Finally, he calls together the village and relates this to them:. It is the Mother who gives the gifts, and it is she who takes away the gifts. Nambi is a dotard. He speaks when the Mother has anything to say. He is struck dumb when she has nothing to say. But what is the use of the jasmine when it has lost its scent?

What is the lamp for when all the oil is gone? Goddess be thanked…. These are my last words on this earth; and this is my greatest story. One is tempted to believe that this entire collection was worth the reading for that last sentence of its last story. I shall look forward to reading more of his work. You are commenting using your WordPress.

You are commenting using your Google account. You are commenting using your Twitter account. You are commenting using your Facebook account. Notify me of new comments via email. Notify me of new posts via email. The New Southern Gentleman. Skip to content. Home About. Posted on April 16, by Jim Booth. Under the Banyan Tree by R. Narayan image courtesy Goodreads. Share this: Twitter Facebook. Like this: Like Loading About Jim Booth Novelist, college professor, rock musician - are we getting the band back together?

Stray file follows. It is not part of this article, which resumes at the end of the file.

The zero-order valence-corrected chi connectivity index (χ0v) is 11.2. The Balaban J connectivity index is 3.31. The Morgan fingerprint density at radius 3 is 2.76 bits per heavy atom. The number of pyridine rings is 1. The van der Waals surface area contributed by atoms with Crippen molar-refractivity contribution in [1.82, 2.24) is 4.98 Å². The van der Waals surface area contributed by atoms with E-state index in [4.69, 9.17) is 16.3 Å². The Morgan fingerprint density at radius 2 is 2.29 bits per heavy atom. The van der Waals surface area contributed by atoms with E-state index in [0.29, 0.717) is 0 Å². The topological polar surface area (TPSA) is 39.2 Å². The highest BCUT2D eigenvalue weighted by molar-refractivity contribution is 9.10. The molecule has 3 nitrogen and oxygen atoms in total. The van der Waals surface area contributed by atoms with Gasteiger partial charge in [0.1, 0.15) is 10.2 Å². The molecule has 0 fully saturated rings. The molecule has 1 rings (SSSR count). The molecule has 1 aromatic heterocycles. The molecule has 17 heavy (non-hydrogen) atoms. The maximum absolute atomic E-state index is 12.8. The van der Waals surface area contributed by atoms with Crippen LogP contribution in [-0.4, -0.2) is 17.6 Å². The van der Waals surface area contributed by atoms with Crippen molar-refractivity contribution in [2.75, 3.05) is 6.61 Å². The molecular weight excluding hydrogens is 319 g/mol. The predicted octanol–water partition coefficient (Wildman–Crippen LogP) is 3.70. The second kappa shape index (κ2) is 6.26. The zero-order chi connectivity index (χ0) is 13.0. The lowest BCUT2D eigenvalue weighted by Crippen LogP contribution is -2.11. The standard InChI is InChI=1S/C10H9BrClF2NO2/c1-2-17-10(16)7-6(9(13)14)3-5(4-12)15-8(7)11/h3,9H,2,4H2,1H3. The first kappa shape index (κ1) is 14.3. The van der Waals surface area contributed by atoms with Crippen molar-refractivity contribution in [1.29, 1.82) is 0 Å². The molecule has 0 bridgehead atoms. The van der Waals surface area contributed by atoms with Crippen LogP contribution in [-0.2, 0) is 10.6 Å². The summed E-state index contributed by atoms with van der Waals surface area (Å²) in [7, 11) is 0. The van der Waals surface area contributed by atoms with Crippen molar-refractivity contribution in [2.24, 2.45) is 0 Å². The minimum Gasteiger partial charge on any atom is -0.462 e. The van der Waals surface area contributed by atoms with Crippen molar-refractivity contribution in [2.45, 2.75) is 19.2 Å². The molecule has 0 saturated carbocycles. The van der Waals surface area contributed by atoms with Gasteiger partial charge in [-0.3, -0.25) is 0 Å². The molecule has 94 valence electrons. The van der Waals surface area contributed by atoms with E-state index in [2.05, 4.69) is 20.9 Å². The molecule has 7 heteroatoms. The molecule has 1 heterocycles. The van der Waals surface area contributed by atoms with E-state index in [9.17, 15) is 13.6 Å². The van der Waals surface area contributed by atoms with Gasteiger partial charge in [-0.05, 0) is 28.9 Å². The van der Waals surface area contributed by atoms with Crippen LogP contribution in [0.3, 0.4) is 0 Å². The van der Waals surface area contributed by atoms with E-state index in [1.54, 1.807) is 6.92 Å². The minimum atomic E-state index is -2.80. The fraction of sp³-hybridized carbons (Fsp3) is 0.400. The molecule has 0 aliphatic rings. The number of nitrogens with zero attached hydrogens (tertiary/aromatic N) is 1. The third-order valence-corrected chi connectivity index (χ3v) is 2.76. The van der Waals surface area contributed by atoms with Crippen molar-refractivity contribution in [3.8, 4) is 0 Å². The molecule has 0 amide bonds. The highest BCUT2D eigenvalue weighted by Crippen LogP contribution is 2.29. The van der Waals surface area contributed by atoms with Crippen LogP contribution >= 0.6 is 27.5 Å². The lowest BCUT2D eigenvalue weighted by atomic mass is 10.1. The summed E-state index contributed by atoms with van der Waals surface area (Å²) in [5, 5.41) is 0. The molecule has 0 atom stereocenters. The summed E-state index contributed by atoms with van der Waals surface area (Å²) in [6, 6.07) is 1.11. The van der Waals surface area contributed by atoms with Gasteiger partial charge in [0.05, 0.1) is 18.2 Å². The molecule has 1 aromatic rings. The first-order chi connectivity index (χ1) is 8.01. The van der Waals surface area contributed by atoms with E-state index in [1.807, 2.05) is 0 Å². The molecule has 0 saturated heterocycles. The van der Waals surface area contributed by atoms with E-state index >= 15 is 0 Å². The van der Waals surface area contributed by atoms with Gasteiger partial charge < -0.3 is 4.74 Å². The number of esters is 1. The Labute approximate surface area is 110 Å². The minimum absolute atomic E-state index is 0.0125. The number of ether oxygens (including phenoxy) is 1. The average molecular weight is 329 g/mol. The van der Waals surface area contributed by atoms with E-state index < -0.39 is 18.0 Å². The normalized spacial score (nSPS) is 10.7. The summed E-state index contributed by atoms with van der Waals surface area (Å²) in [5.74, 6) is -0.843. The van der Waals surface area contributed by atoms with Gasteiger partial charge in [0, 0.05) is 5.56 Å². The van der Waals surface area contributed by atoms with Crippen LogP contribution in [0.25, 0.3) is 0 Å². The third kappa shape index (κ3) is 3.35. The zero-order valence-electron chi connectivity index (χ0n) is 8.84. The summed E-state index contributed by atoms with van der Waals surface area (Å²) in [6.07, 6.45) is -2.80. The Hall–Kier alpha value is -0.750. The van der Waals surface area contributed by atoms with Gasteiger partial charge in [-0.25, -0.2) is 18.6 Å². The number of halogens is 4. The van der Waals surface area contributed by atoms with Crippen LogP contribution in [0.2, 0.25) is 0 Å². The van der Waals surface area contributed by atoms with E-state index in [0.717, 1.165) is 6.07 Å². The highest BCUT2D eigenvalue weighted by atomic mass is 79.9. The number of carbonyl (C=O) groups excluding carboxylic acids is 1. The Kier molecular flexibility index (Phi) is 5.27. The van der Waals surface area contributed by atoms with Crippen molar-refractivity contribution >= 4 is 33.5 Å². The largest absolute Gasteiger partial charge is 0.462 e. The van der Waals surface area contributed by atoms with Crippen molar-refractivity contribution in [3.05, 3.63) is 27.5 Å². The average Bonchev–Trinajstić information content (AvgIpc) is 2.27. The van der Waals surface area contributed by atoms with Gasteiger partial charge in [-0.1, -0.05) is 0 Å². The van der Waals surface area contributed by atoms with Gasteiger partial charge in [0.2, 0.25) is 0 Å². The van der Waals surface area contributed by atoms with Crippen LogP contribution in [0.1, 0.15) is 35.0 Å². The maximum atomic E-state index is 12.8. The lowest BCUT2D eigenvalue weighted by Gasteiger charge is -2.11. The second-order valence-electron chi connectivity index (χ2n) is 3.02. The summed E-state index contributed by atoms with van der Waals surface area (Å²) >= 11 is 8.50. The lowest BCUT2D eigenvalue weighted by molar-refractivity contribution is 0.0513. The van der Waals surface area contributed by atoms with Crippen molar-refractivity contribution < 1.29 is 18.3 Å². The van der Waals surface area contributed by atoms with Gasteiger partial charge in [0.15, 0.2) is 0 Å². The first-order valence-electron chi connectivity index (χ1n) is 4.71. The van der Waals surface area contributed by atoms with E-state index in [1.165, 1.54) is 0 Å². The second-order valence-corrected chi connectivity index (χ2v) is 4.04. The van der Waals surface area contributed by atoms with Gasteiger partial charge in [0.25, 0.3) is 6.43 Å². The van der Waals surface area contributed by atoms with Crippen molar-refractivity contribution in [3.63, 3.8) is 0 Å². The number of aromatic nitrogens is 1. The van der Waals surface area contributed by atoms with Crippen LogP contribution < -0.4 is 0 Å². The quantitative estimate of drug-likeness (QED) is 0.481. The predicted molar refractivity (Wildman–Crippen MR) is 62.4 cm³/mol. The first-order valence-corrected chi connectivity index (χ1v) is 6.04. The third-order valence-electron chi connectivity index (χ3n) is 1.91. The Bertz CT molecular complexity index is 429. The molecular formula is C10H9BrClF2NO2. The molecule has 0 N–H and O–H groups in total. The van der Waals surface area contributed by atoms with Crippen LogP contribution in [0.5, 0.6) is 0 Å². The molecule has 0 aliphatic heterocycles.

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Book review: R.K. Narayan's 'Under the Banyan Tree and Other Stories'

Under the Banyan Tree by R. Be it a writer, a painter, or a film maker, I think his worst fear is that one day he would lose his magical touch, he would no longer be able to compose stories, paint serene views or create superhit movies. And, Narayan, in his quintessential simple style, gave a new meaning to this fear. As Tagore said, a poet can compose only as much as God allows him to do. So, does Narayan portray the story of Nambi, a temple priest who lived in Somal, a small village in mempi hills.


Under the Banyan Tree and Other Stories

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Under the Banyan Tree

Jump to navigation. Reading a collection of R. Narayan's stories is rather like taking a country bus through rural India, stopping to pick up a party of pilgrims at the foot of a hill crowned by a temple, a villager loaded with baskets of forest produce, some schoolboys in a dusty village square, or at a tea stall for some refreshment at noon, then meandering through small towns where "cottages sprawled anyhow and the lanes twisted and wriggled up and down and strangled each other". It is a kind of pilgrimage without a destination, one on which one might meet a sadhu , a harlot, a trickster, a monkey-trainer, an actor, just anyone picked - seemingly at random - from the Indian masses. There is one mystery: the bus moves so smoothly, it neither bumps nor rattles, the only sound is a gentle hum.


Narayan , set in and around the fictitious town of Malgudi in South India. The stories range from the humorous to the serious and all are filled with Narayan's acute observations of human nature. The concluding story, Under the Banyan Tree , is about a village story-teller who concludes his career by taking a vow of silence for the rest of his life, realizing that a story-teller must have the sense to know when to stop and not wait for others to tell him. From Wikipedia, the free encyclopedia.